Ginseng and Macrophage Cells Research Paper by Shawnss

Ginseng and Macrophage Cells
A look at the immune stimulating properties of ginseng on macrophage U937 cells.
# 104239 | 1,472 words | 16 sources | MLA | 2008 | CA
Published on Jun 06, 2008 in Chemistry (General)

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Ginseng has been used for medicinal proposes for thousands of years. It seems to improve health, and boost individuals' immune systems. This paper describes an experiment to scientifically determine that ginseng is indeed beneficial for the immune system. The paper relates that, by exposing macrophage U937 cells to varying concentrations of ginseng alongside ethanol, it was determined that the cells in presence of ginseng show an increase in cell concentrations, and in nitric oxide production.

Materials and Method

From the Paper:

"It is well known that most of the medicines in the world are derived from plants. For many years plants have been investigated in an effort to help boost the human immune system, and accelerate the recovery process from infectious diseases. Panax ginseng is a notable traditional herbal medicine that has been utilized by the Chinese for thousands of years [1]. Although there have not been extensive studies of ginseng's benefits to the immune system [3], the plant's capacity on the function of leukocytes has been under study [3]. The use of ginseng as a medicine has been gaining popularity in the west [4], much of this is because of studies that have linked it to prevention of cancer [5]. It is believe that much of the beneficiary components of ginseng are because of ginsenosides, a various group of steroidal saponins, which are able to target and affect a large number of tissues [4]."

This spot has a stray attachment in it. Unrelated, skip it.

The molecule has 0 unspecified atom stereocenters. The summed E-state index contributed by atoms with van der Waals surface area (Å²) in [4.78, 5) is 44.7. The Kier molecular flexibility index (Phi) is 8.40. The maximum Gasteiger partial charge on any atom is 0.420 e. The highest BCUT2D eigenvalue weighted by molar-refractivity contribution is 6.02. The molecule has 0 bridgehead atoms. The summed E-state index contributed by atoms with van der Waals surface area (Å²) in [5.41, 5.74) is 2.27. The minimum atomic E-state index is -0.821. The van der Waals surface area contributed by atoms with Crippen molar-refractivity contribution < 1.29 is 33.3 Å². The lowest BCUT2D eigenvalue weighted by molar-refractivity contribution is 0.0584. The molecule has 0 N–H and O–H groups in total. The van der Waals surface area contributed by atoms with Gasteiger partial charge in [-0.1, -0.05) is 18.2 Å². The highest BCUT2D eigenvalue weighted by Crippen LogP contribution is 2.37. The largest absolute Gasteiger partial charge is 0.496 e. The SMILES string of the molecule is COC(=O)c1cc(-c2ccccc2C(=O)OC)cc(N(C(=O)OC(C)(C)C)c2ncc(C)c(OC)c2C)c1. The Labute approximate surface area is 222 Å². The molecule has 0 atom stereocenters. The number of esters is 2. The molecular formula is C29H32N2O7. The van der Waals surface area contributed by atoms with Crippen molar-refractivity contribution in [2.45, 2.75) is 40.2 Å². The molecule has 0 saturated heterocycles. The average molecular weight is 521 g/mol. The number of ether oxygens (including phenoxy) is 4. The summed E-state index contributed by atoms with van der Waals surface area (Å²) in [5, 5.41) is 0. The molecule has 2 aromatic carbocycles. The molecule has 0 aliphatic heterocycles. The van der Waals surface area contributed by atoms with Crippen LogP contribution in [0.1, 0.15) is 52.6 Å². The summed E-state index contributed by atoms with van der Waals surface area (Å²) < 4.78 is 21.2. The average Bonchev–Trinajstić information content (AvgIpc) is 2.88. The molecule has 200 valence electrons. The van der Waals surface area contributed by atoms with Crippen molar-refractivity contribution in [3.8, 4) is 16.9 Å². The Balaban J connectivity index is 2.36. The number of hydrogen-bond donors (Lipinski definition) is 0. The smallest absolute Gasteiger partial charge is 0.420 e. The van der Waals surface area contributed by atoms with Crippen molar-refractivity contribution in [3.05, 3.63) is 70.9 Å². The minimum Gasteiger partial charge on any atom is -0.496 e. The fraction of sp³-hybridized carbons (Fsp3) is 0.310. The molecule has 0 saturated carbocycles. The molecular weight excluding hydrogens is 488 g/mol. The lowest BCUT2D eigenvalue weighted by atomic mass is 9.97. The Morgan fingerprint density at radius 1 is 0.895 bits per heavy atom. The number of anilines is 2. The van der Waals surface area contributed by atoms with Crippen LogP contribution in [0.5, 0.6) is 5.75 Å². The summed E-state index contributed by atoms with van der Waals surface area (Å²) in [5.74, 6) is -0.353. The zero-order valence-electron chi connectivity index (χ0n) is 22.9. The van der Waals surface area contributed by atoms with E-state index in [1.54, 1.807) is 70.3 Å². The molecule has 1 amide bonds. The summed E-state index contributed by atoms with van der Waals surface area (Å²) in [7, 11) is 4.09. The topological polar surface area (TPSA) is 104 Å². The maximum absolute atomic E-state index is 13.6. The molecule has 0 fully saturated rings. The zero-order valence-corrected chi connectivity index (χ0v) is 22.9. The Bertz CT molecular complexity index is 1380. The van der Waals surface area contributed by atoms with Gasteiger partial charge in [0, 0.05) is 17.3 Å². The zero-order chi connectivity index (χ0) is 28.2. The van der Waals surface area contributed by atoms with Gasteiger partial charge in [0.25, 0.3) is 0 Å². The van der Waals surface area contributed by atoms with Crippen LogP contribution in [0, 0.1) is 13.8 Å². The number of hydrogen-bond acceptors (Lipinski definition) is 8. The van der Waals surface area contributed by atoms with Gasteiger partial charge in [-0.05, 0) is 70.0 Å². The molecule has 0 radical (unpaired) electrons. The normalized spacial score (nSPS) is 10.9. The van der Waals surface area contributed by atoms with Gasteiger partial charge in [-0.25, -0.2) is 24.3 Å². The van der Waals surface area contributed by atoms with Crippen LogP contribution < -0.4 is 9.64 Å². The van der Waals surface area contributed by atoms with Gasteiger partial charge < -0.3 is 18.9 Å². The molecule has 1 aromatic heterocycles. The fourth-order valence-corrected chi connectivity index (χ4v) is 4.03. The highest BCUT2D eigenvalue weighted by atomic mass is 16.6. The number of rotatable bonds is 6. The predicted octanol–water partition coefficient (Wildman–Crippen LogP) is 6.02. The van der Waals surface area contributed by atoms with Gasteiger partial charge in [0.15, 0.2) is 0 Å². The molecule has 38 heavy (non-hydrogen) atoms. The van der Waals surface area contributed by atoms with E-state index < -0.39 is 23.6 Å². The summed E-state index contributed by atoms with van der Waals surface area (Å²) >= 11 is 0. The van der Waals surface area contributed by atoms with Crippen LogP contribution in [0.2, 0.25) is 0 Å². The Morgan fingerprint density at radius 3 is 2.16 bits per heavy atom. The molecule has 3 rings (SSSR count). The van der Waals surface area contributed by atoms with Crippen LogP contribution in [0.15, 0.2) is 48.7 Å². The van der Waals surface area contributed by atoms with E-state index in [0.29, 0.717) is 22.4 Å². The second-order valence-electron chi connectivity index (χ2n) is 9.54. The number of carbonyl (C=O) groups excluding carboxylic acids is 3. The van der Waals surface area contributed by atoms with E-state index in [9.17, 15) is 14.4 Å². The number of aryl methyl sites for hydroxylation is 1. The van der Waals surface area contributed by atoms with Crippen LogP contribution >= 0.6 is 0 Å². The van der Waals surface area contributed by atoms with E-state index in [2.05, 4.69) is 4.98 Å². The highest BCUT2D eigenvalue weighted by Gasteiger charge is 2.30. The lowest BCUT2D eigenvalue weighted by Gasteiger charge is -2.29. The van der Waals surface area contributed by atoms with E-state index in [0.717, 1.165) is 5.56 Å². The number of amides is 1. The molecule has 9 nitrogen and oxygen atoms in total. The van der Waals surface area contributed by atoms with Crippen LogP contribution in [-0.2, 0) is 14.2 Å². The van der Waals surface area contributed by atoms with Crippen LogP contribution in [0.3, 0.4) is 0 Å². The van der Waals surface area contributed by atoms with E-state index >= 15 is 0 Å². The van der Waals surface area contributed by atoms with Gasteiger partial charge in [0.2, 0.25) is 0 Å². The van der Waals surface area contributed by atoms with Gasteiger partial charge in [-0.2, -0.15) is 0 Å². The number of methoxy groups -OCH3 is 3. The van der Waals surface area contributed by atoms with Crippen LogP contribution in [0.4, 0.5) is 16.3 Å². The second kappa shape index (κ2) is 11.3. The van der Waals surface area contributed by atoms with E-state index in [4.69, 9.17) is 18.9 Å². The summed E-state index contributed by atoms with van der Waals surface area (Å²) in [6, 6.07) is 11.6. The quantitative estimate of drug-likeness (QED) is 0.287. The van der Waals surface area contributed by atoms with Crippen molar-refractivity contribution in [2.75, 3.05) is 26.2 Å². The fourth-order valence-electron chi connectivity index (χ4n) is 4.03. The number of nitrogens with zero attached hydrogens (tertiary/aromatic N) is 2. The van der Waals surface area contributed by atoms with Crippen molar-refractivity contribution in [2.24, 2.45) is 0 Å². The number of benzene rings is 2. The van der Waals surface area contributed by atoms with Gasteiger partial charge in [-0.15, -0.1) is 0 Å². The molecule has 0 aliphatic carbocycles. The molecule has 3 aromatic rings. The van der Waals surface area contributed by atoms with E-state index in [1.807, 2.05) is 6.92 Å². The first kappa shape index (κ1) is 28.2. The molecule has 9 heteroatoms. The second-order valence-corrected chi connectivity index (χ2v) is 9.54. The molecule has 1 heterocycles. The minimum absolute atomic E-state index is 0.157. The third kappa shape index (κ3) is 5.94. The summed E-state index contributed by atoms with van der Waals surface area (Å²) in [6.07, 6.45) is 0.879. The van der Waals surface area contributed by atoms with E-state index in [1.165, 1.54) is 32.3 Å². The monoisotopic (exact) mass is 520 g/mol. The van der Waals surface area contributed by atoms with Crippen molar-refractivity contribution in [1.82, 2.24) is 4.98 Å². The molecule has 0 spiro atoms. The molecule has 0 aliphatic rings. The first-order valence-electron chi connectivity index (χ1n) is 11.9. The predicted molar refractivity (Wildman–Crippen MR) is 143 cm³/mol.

Sample of Sources Used:

  • Gyllenhaal C., Seo E.K., and Chang Y.S. 2003. Panax ginseng. Integrative Cancer Therapies: 2(1): 13-33.
  • Block K.I. and Mead M.N. 2003. Immune System Effects of Echinacea, Ginseng, and Astragalus: A Review. Integrative Cancer Therapies: 2(3): 247-267.
  • Broumand N., Sahl L., and Tilles J.G. 1997. In vitro effects of echinacea and ginseng on natural killer and antibody-dependent cell cytotoxicity in healthy subjects and chronic fatigue syndrome or acquired immunodeficiency syndrome patients. Immunopharmacology: 35(3): 229-35.
  • Attele A.S., Wu J.A., and Yuan C.S. 1999. Ginseng pharmacology: multiple constituents and multiple actions. Biochem Pharmacol: 58(11): 1685-93.
  • Choi S.Y. and Yun T.k. 1998. Non-organ specific cancer prevention of ginseng: a prospective study in Korea. Epidemiology: 27(3): 359-364.

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